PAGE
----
Salt Lake County Mayor Peter Corroon last month stood at a microphone in a cramped radio studio, headphones on, as he worked his way through a third take of a public service announcement on Medicaid services for county residents.
And he delivered the message in fluent Spanish.
Language skills are just one of a battery of line items Corroon can list on his resume, and all will likely be brought to bear on the political quest he announced Friday — a Democratic gubernatorial challenge of incumbent Gov. Gary Herbert this fall.
And while this latest chapter in Corroon's career is only beginning to unfold, his first steps into the realm of politics were motivated by reading a landmark book in a most appropriate place.
"I spent a year in Washington, D.C., in 1999 working for the Department of Housing and Urban Development," Corroon said in a December interview. "While I was there, I read 'Democracy In America' by Alexis de Tocqueville. He came from France to write about the U.S. prison system and ended up writing about how our government works and how great our democratic system is. That's what got me interested in politics."
Shortly after the HUD stint, an experience Corroon, 45, described as one that opened his eyes to both the good and bad of government, he and his wife, Amy, bought their first house in Salt Lake City. Corroon got involved with his community council, and in 2001 launched an unsuccessful campaign for a Salt Lake County Council seat.
"I didn't finish dead last," Corroon said. "I came in fourth out of five."
Not dissuaded, the Connecticut native headed back to his community council and worked on political campaigns of candidates he liked, both Democrats and Republicans. Then, in 2004, Salt Lake County Democratic Party head Nichole Adams (now Salt Lake County Deputy Mayor Nichole Dunn) called Corroon with an idea: Why not take a shot at Republican Salt Lake County Mayor Nancy Workman?
A challenge of the powerful GOP incumbent by a relatively unknown newcomer, which at first blush appeared to be political folly, became something else entirely when Workman was accused of political shenanigans, including misusing public funds, and dropped out of the race. Before the scandal, Corroon was the only Democrat willing to take a chance.
"No one else wanted it," Corroon told the Deseret News in 2004. "Frankly, I was waiting for somebody to step up. If there had been a stronger candidate (in terms of name recognition), I wouldn't have run."
But run he did, and he outpaced Republican and independent challengers to take over the helm of the state's most populous county. A successful first term set up an absolute crushing of Michael Renckert in 2008 when Corroon more than doubled the GOP challenger's vote count.
Corroon attributes his success in office to lessons learned in his civilian life, where he's worked for himself, midsize businesses and international companies. That after earning a bachelor's degree in civil engineering from Carnegie-Mellon University, a master's in real estate from New York University and a law degree from Golden Gate University.
"I've tried to bring the essentials of effective business practice into my role as head of county government," Corroon said. "They have much in common, budget, communication, efficiency and being able to work well with others."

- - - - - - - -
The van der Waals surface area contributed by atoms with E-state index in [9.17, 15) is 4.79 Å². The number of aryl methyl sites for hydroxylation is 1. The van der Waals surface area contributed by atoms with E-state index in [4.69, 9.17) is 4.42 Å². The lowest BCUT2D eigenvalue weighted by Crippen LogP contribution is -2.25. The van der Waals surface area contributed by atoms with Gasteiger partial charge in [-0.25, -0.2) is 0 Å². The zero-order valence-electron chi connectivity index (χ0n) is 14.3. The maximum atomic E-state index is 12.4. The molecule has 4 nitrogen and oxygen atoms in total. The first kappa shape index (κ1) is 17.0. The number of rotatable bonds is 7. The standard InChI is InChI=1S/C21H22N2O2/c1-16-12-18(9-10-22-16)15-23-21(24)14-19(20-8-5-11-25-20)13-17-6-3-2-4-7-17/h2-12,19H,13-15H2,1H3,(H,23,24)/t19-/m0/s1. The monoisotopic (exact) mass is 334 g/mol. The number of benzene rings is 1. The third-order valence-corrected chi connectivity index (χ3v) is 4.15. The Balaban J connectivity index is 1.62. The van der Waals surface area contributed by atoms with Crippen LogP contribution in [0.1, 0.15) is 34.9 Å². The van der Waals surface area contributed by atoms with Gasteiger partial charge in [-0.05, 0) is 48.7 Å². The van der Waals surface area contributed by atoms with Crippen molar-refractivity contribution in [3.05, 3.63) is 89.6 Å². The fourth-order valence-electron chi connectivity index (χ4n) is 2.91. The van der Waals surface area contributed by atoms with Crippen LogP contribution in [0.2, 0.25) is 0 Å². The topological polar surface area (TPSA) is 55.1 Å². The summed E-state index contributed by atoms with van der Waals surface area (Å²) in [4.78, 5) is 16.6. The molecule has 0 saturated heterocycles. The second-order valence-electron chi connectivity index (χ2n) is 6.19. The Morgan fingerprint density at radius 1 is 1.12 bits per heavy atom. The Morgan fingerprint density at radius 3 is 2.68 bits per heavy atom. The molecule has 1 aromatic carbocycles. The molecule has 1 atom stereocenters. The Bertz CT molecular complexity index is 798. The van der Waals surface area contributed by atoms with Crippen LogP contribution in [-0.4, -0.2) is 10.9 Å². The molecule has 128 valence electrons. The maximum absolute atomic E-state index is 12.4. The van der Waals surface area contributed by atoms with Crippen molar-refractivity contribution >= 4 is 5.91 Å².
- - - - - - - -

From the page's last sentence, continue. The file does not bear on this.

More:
Corroon has other characteristics that, according to his fraternal twin brother and business partner, Chris Corroon, play into his success as the county's top executive.
"What you see is what you get with Peter," Chris Corroon said. "He's a very genuine and generous person, who's humble and extremely smart."
The mayor's sibling also said his twin has a fierce competitive spirit.
"Peter was a great hockey player back in the day," Chris Corroon said. "He played left wing and was the guy you sent into the corners if you needed to settle an opponent down."
The Corroon boys grew up in Greenwich, Conn., two of six kids in a home where family values were dictated by Catholicism and the Grand Old Party.
"We grew up in a conservative Republican household steeped in the tradition of Ronald Reagan," Chris Corroon said. "My mom was a big supporter of both the Bushes. It was an unwritten rule that you go to church every Sunday and vote Republican."
The mayor said his evolution to the blue party hasn't changed the principles that were instilled during his childhood.
"My values have stayed consistent over time," Corroon said. "Wanting to help people in need, supporting the middle class, local business … at the end of the day I think my mother is proud of me for maintaining those values."
Maura Carabello, a managing partner of public relations firm The Exoro Group, said Corroon's political stance is one that should play well with all Utah voters.
"He's a conservative Democrat who is not particularly defined by his party," she said. "He's one of those candidates who defines himself independently."
That independent spirit and value set, a combination that's resonated widely with Salt Lake County voters the past two election cycles, will be put to the test on a statewide basis as Corroon poses a challenge the untested, and unelected, GOP Gov. Gary Herbert. In early litmus tests around the state of voter sentiment, Corroon said he got positive feedback from both sides of the political divide.
"I've been talking to people from all over the state and hearing about their issues," Corroon said. "And I'm hearing encouragement from places I expected it, from Democrats and also from Republicans who've encouraged me and said I'd make a great governor."
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More on Corroon
Salt Lake County Mayor Peter Corroon intends to announce his candidacy for the Democratic nomination for governor Tuesday. In anticipation of the announcement, Deseret News reporter Arthur Raymond shadowed Corroon during a typical work day in December and interviewed his family and associates.